PlayStation 5 Portable and PlayStation 6 console predictions by Goldman Sachs given credence by PS5 launch date
An interesting prediction reportedly made by Goldman Sachs back in 2017 has been brought back to life thanks to its partially accurate content (so far). The PlayStation report by the investment banking company was tweeted about by Bloomberg journalist Takashi Mochizuki but wasn’t taken particularly seriously at the time, with noted gaming industry analyst Daniel Ahmed commenting “I love companies that make up random stuff”.
The supposed predictions from Goldman Sachs were “2020 – PlayStation 5, 2023 – PlayStation 5 Portable, 2027 – PlayStation 6”. We already know that Sony has trademarked PS6 (and PS7, PS8, PS9, and PS10), and Sony releasing a console in 2027 with the PS6 moniker isn’t too hard to believe. However, the PlayStation 5 Portable (PS5P?) seems to be much more unlikely, especially as the PS Vita couldn’t emulate the incredible sales of the PSP.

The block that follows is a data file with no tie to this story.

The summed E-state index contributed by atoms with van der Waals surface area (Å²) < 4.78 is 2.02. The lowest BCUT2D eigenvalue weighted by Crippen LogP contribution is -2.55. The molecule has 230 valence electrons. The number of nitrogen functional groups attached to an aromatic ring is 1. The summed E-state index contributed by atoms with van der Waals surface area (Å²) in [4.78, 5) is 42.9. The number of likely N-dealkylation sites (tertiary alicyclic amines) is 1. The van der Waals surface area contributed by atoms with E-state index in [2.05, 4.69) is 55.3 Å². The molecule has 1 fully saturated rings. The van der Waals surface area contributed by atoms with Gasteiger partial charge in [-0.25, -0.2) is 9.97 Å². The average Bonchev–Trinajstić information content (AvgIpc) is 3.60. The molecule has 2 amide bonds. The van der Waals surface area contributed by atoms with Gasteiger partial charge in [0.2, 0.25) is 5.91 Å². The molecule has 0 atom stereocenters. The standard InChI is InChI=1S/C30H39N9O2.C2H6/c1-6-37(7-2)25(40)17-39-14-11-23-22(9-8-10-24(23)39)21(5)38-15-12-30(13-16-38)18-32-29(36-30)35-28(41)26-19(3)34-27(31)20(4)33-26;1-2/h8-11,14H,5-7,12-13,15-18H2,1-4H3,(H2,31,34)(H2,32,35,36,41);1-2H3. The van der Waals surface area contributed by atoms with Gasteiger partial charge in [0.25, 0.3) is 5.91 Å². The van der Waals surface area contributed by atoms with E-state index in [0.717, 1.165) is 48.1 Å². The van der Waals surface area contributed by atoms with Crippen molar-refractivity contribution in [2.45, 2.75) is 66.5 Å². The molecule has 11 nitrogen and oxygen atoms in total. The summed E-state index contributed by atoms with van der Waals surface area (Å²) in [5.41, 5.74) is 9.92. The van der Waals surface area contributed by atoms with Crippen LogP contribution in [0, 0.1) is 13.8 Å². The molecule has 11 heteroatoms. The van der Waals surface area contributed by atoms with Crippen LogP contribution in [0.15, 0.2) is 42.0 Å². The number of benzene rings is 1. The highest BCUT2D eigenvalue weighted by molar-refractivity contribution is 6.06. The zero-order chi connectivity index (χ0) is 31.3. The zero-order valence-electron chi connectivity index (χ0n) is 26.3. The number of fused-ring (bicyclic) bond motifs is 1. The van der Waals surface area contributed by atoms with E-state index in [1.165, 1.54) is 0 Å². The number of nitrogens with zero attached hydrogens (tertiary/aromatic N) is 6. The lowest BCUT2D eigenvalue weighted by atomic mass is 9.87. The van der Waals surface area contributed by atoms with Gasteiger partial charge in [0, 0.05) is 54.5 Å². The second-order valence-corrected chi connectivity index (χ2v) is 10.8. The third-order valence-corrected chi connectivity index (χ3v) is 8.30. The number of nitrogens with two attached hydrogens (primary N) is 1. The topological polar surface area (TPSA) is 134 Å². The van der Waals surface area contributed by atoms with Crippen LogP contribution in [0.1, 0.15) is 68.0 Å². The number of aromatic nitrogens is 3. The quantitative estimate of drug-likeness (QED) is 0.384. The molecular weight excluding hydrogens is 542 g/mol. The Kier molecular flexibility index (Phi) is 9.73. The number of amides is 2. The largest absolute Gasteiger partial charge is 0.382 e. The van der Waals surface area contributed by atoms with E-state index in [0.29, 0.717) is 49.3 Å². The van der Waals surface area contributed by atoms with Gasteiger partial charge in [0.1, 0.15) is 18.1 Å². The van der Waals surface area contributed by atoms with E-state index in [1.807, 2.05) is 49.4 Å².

But the handheld game console market has been revitalized, thanks to Nintendo. While many felt mobile gaming on smartphones was the only way forward, the Nintendo Switch ignored that belief and sold in its millions (over 55 million units shipped). However, while the Switch is a hybrid console, the Nintendo Switch Lite is not. It’s a full-fledged handheld that sold in the region of six million units within its first six months of release. Sony might want to emulate that success in the near future with a portable variant of the upcoming PS5.
So a PlayStation 5 Portable might be on the cards or it might not. It’s interesting speculation that has been brought back into the light thanks to @PS5only. Funnily enough, the source partially responsible for the rumor that Sony was going to announce PS5 pre-orders on July 13 made a recent sardonic comment about the prediction, wondering if Goldman Sachs would also lose credibility if these things didn’t come to pass. Maybe the investment firm meant 2023 was the year for a more likely PlayStation 5 Pro console launch instead.
A Goldman Sachs report:— Takashi Mochizuki (@6d6f636869) December 5, 2017